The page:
The New York Times, Washington Post, and Los Angeles Timeslead, while the Wall Street Journal tops its world-wide newsbox, with news that President Bush made good on his promise to veto the $124 billion war-spending bill, which Congress passed last week. “Setting a deadline for withdrawal is setting a date for failure, and that would be irresponsible,” Bush said after issuing the second veto of his presidency. Democratic lawmakers remained defiant, although everyone notes some sort of compromise is likely since they don’t have enough votes to override the veto.
USA Todayleads with the results of a six-year international study that shows there has been a sharp decline in the number of deaths and heart failure among patients hospitalized for heart attacks or severe chest pains. Researchers believe the results are tied to an increase in the use of angioplasty as well as new drugs designed to treat heart conditions.
Everyone knew the veto was coming, so Democrats and Bush tried to make the most out of the day with symbolic gestures. Democrats held an atypical signing ceremony that was set to coincide with the fourth anniversary of Bush’s speech on an aircraft carrier where, under a banner that read “Mission Accomplished,” he declared an end to major combat operations in Iraq. The LAT notes that at that time, 139 American service members had died in Iraq, a number that has increased by 3,213. Bush spent much of yesterday at the headquarters of the U.S. Central Command, where he was briefed by commanders and spoke before military leaders from around the world. When it was time to sign the veto, the president used a pen that was a gift from the father of a Marine who was killed in Iraq.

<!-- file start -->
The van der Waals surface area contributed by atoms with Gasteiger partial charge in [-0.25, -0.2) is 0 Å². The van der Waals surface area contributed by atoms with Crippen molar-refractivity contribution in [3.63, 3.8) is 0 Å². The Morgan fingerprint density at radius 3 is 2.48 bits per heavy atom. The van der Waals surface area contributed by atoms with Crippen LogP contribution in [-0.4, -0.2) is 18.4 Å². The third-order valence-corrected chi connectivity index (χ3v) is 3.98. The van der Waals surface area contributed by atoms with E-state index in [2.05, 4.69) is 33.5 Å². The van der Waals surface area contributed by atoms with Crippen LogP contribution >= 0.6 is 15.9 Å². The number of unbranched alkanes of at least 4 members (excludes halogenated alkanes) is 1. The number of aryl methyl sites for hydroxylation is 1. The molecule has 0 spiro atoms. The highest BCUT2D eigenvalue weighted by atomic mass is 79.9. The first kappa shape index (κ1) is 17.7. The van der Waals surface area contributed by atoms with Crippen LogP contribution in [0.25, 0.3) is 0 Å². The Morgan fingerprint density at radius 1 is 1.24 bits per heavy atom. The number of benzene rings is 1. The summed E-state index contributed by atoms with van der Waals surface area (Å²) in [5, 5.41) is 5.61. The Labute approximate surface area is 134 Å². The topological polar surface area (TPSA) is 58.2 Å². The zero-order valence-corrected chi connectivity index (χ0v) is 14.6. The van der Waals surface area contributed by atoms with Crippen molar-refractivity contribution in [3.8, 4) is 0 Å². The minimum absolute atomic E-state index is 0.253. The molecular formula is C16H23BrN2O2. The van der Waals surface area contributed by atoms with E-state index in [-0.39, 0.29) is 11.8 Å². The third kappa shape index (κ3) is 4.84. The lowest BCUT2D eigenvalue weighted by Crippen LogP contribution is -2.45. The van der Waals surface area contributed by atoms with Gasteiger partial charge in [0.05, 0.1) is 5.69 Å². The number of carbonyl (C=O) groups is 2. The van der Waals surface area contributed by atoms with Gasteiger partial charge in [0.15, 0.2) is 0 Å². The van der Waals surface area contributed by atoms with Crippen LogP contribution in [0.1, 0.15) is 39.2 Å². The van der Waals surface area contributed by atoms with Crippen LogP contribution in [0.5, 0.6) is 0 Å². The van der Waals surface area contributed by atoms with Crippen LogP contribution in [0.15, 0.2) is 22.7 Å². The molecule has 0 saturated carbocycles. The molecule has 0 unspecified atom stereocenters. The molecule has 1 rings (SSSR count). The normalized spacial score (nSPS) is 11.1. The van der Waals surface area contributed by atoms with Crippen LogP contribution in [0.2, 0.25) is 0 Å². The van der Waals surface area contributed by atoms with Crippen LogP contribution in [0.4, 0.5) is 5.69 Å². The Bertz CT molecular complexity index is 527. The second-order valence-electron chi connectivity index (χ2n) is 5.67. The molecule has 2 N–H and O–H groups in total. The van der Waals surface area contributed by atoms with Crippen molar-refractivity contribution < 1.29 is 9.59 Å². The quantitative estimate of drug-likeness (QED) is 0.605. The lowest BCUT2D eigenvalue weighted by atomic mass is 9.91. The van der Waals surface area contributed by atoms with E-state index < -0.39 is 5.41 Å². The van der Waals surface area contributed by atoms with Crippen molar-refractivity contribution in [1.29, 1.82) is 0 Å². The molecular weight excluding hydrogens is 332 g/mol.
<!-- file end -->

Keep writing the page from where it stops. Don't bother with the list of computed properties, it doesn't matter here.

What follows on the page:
Bush will host congressional leaders at the White House today to discuss possible compromises to the bill. Everyone seems to agree Democrats will probably drop the timelines and the next sticking point is likely to surround benchmarks that lawmakers want to impose on the Iraqi government. Republicans seemed open to the idea, and the NYT gets word that Bush might be willing to support them but only if they are nonbinding.
USAT fronts word that the State Department will be conducting a mental-health survey of 1,400 employees who served in Iraq, after it was discovered that many of them suffer from the same symptoms as those that are affecting U.S. troops. With the survey, the State Department hopes to find out how many of its employees are suffering from mental problems because of their work in a war zone. Everyone notes Iraqi officials said the leader of al-Qaida in Iraq may have been killed but U.S. military officials could not confirm the claims.
Everyone goes inside with word that two former World Bank officials said Paul Wolfowitz has misled those who are investigating the pay raise and promotion package given to his companion, Shaha Ali Riza. The former chairman of the World Bank’s ethics committee said that, contrary to Wolfowitz’s claim, his committee was never fully briefed on the package. The bank’s former general counsel claims that Wolfowitz insisted on keeping “professional contact” with Riza, a demand that everyone seemed to find unacceptable. In the end, according to the former official, neither the bank’s board nor the ethics committee approved the package that was awarded to Riza.